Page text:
Some of the garbage would eventually end up in a field of unmarked graves or perhaps would just exist, day after endless day, cluttering up the sidewalks, unseen by the mass of humanity that passed them by, or seen just long enough for one to step over their lifeless forms as one would step over any other piece of refuse. Human garbage who no longer knew how to dream, human garbage – at least as viewed by most of us who were not like them.

    They huddled together under awnings of grandeur, seeking some degree of refuge from the whipping wind, pressed together against mighty buildings which were a
    statement of societal power and wealth and prosperity. I could not help but notice the irony. These wonders of modern architecture and material magnificence adorned with the trappings of human garbage. And there, in the distance, gleaming in the bright lights against the black sky, the pinnacle of national prestige, our monolith of historical myth.

    “Amazing,” I thought. “The monument to the guy who never told a lie, this icon of cultural pride and these unwashed and unwanted souls with their ragged blankets, soiled shirts and dirty faces. Amazing. Nothing like a bit of reality to deconstruct collective belief.”

    We had journeyed to this place, this city of politic, with the hope that perhaps we might be of some assistance, with the hope that maybe we could offer up a bite of food, a sip of water, a bit of extra clothing against the brutal wind. Maybe just a
    touch. Others had said we should not go, suggesting that to do so was an empty endeavor. After all, how would our presence change anything? How would traveling to this place make any difference whatsoever? Yet, we went anyway, not because we were good or right or saintly, but perhaps just because we could not give in to our own cynicism, our own sense that there was no hope.

    We stopped our van and began to unload our goods and prepare the meals. As we poured the hot water into the instant soups, some made their way from under their blankets, coming out into the chilly wind, shuffling slowly down the marble steps, their filthy feet sliding along the cold surface. As they stood patiently waiting to receive the food, I could not help but notice their feet — bare feet, blackened and battered from too many steps along dirty streets, cracked and damaged from shoes that had been worn by others. And it occurred to me that these were the feet that Jesus would wash. These were the feet which Jesus would place in his lap and tenderly caress, carefully touching and lovingly holding the feet that walked grimy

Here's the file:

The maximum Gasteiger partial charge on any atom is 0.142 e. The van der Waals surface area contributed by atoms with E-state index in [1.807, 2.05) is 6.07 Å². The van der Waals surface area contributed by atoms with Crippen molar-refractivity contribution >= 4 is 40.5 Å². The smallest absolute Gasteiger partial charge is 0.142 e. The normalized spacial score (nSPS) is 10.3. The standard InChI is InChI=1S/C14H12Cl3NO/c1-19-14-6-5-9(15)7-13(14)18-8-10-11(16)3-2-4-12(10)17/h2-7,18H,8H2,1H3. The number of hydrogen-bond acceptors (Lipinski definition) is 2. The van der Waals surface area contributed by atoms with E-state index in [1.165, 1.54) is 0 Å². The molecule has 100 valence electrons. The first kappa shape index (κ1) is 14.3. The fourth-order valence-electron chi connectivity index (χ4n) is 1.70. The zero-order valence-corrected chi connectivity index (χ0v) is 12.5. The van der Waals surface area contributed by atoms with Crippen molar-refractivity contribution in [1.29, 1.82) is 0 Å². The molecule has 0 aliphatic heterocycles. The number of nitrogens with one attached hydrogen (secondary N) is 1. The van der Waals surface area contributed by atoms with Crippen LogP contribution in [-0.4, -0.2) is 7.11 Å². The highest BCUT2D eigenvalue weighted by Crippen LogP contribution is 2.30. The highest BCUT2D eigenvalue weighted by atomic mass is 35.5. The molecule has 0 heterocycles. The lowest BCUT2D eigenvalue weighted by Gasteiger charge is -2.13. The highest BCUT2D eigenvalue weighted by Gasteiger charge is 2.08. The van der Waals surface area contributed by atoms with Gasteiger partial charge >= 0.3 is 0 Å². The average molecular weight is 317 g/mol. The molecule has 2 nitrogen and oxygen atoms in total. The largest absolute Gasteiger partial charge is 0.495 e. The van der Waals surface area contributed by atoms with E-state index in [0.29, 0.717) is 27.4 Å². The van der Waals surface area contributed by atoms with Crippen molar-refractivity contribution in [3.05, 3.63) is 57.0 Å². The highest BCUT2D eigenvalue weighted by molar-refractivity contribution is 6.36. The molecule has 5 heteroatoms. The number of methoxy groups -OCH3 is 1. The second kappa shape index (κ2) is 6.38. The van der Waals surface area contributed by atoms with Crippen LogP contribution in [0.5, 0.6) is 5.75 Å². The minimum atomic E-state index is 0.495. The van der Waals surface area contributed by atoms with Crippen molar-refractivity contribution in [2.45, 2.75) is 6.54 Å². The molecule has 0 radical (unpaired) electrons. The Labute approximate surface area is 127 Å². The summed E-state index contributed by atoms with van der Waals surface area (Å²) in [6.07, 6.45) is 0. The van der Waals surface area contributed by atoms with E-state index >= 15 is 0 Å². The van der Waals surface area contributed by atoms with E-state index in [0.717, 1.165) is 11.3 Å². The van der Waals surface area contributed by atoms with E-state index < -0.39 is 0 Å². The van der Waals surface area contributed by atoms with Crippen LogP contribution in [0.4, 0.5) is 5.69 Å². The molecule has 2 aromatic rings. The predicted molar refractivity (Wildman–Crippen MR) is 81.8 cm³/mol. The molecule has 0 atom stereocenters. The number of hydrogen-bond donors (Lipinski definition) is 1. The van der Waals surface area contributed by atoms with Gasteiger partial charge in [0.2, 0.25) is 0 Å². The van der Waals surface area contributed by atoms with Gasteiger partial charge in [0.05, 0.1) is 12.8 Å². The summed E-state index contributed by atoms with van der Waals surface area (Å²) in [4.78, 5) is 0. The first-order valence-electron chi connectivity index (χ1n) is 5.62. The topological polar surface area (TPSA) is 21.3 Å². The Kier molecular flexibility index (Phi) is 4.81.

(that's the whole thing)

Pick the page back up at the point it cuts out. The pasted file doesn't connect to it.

streets, feet in too tight shoes.

    As the men returned to the steps with their steaming soup, some did not return to their soiled bedrolls, but instead made their way to others who had not raised from under the blankets. Leaning over their comrades who were too sick, or too beaten, or too tired to rise, they offered the food. Washing the feet of the other, and in the reality of such compassion, being washed through by the love of God.

    I noticed that so many others passed us by, going on about their busy lives, going from home to work or work to home, maybe going to that place where neighbors speak and dogs bark. Strangers in nice clothes and good shoes. Many passed and never noticed the small drama being played out on the steps of an ornate building in a city built on dreams. But for the few who did notice, it was generally with a grimace or a disapproving glance, for after all, why would anyone stop for garbage being blown about filthy streets.

    As we readied the van for our next delivery, a gust of wind whipped through the fabric of my light jacket and caused me to shudder. For just a moment, I thought of
    a place where there would be no hand-me-down shoes, where battered and hungry
    men would not gather together under the bastions of wealth that for them, only
    underscored their lack. I thought of a place where followers of this one named Jesus really do share so that all might have enough of that which God gives abundantly. And I thought of a Kingdom where I too just might be brave enough and love enough to wash the feet of the other … maybe more than in a dream.

  • A beautiful post, Karen! Been praying for Konnie! That trip to Vietnam brought about a lot of changed lives well beyond your own. Think of all the people you have helped through After the Flag is Folded – Hero Mama. All the vets and their families. I thank you for that and giving so many people hope and the ability to see the families side of the destruction of war. Bless you my friend. I’m sure Konnie’s trip will have much influence on her and all of you in the years to come.